In Washington, we have another sign of a split within the House Republican caucus over LGBT issues, this one involving a Georgia congressman who brought his Bible to a policy discussion.
The topic was a spending bill with protections for lesbians, gays, and transgender persons. From The Hill newspaper:
Rep. Rick Allen, a Georgia freshman, launched the GOP's regular policy meeting in the Capitol basement by reading a Bible passage condemning homosexuality and suggesting that supporters of the LGBT provision, which passed the House the night before, were defying Christian tenets, attendees said.
Several Republicans walked out of the room in disgust.
"It was f---ing ridiculous," said one GOP lawmaker, who was in the room and supported the LGBT provision.
Only last week, the U.S. house engaged in a floor fight over LGBT protections in a military spending bill. Republican leaders held the vote open until enough GOP members had switched their votes to defeat the measure. Even so, 29 Republicans voted for the protections.
“[T]hey’re rattled by it — and for good reason — because a lot of the proposals that he’s made display either ignorance of world affairs or a cavalier attitude or an interest in getting tweets and headlines instead of actually thinking through what it is that is required to keep America safe and secure and prosperous, and what’s required to keep the world on an even keel,” he said.
Just four years ago, Obama chastised an adviser to his then-GOP rival Mitt Romney, Glenn Hubbard, for questioning his economic policies in the opinion pages of a German newspaper. “And I think, traditionally, the notion has been that America’s political differences end at the water’s edge,” he said after the G-20 summit in Los Cabos, Mexico.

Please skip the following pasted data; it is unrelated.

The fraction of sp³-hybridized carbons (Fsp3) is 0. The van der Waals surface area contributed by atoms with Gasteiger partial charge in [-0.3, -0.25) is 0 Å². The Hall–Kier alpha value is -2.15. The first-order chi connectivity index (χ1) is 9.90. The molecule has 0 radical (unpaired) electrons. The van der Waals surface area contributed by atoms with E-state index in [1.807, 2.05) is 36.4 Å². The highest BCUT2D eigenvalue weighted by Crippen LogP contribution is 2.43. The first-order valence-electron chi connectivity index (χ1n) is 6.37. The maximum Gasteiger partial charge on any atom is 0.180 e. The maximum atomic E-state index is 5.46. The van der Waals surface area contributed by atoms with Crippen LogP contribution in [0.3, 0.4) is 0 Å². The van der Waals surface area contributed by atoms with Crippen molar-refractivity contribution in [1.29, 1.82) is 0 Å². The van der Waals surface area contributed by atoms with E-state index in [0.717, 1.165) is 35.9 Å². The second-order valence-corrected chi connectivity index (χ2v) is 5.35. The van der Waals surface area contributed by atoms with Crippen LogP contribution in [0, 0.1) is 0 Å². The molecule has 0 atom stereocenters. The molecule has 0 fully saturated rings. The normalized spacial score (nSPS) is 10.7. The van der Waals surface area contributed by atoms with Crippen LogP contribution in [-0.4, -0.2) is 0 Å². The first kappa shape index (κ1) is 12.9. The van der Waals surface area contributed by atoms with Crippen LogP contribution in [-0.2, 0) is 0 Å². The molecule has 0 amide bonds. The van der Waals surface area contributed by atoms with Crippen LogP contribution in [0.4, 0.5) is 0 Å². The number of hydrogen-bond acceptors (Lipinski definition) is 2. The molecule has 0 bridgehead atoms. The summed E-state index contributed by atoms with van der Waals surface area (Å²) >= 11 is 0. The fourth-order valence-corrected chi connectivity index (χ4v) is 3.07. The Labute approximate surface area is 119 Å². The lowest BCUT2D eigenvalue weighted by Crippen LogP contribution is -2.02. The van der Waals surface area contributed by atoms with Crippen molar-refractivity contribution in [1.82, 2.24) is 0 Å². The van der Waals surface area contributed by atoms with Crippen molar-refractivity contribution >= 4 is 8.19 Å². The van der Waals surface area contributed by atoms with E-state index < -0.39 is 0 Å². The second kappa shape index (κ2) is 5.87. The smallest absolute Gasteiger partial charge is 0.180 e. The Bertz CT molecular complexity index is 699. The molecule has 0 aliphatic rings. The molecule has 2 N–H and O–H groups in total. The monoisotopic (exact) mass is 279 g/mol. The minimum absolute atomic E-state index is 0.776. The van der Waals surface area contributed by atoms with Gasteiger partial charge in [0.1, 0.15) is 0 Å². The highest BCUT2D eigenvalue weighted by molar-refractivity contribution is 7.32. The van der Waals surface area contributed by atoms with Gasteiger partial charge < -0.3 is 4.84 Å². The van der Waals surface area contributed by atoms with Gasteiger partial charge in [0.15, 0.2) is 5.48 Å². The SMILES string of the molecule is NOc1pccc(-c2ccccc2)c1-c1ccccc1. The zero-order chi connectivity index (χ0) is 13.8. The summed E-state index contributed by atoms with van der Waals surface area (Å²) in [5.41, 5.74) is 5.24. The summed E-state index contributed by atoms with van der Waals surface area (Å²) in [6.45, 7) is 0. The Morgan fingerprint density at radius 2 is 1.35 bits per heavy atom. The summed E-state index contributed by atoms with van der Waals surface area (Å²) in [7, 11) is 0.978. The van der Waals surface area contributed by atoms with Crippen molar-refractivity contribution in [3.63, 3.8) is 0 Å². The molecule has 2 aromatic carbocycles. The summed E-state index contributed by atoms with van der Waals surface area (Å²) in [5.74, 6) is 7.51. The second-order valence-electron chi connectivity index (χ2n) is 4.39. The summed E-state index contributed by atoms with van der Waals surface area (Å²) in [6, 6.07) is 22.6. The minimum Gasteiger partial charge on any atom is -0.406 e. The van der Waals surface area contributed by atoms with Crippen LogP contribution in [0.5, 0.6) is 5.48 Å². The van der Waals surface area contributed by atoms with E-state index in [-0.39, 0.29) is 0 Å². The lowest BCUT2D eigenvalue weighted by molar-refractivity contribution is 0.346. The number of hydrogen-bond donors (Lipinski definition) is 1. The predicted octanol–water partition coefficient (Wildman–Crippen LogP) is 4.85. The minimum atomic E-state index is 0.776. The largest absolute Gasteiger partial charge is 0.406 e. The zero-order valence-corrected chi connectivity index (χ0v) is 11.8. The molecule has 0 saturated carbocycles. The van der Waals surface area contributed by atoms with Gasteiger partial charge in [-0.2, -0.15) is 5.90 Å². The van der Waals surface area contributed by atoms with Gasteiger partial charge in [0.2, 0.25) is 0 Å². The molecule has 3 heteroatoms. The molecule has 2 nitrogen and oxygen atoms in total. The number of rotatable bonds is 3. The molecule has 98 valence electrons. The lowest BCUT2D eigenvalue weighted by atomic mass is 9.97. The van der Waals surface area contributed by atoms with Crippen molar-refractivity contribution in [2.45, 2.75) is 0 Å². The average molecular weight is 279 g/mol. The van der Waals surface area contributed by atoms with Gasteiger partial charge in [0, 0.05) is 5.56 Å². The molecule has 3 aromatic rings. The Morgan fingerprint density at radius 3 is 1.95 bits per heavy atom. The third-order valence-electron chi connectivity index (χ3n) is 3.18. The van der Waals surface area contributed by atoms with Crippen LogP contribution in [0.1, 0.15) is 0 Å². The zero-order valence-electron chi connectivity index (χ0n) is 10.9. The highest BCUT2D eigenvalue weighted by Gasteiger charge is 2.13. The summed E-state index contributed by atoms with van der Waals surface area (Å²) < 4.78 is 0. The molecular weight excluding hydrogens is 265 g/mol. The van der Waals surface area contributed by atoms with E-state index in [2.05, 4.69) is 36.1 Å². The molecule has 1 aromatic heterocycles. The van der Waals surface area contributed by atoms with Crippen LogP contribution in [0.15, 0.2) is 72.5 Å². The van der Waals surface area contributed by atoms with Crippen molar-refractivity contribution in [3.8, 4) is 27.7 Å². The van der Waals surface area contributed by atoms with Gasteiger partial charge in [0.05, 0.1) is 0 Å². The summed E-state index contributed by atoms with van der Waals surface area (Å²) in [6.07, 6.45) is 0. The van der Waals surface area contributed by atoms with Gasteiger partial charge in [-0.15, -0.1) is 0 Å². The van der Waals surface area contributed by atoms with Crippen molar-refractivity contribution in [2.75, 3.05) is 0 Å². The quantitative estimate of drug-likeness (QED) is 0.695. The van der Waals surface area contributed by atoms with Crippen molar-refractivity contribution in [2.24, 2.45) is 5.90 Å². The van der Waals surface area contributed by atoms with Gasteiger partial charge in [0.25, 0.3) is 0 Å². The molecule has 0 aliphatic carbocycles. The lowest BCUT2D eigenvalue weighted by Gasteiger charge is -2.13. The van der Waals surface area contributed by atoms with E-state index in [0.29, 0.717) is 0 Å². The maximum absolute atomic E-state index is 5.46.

You want to know what the benefits are for a mayor of Atlanta who has a friend in the governor of Georgia?
State regulators have threatened to shut down Atlanta’s troubled streetcar unless the city resolves a slew of problems outlined in recent audits…
[State DOT Commissioner Russell] McMurry said in the letter that, since the service started in December 2014, streetcar officials have failed to “provide timely, substantive and compliant responses to deficiencies identified by the department and (Federal Transportation Authority).”
In a statement to The Atlanta Journal-Constitution on Thursday, McMurry said the department expects the problems will be resolved and said GDOT “will continue to work with the city and MARTA to ensure this projects meets federal requirements.”
Coming soon to a Legislature near you: A proposal for a beefed up "nuisance law" that would give local authorities more power to shut down crime-ridden hotels.
We've heard from a handful of state officials who are interested in copying a tough Ohio law that has been used to shutter a range of seedy motels that had become drug dens and havens for prostitution.
Our friends at Channel 2 Action News ventured up to Ohio to take a closer look at how the law works. Take a look here.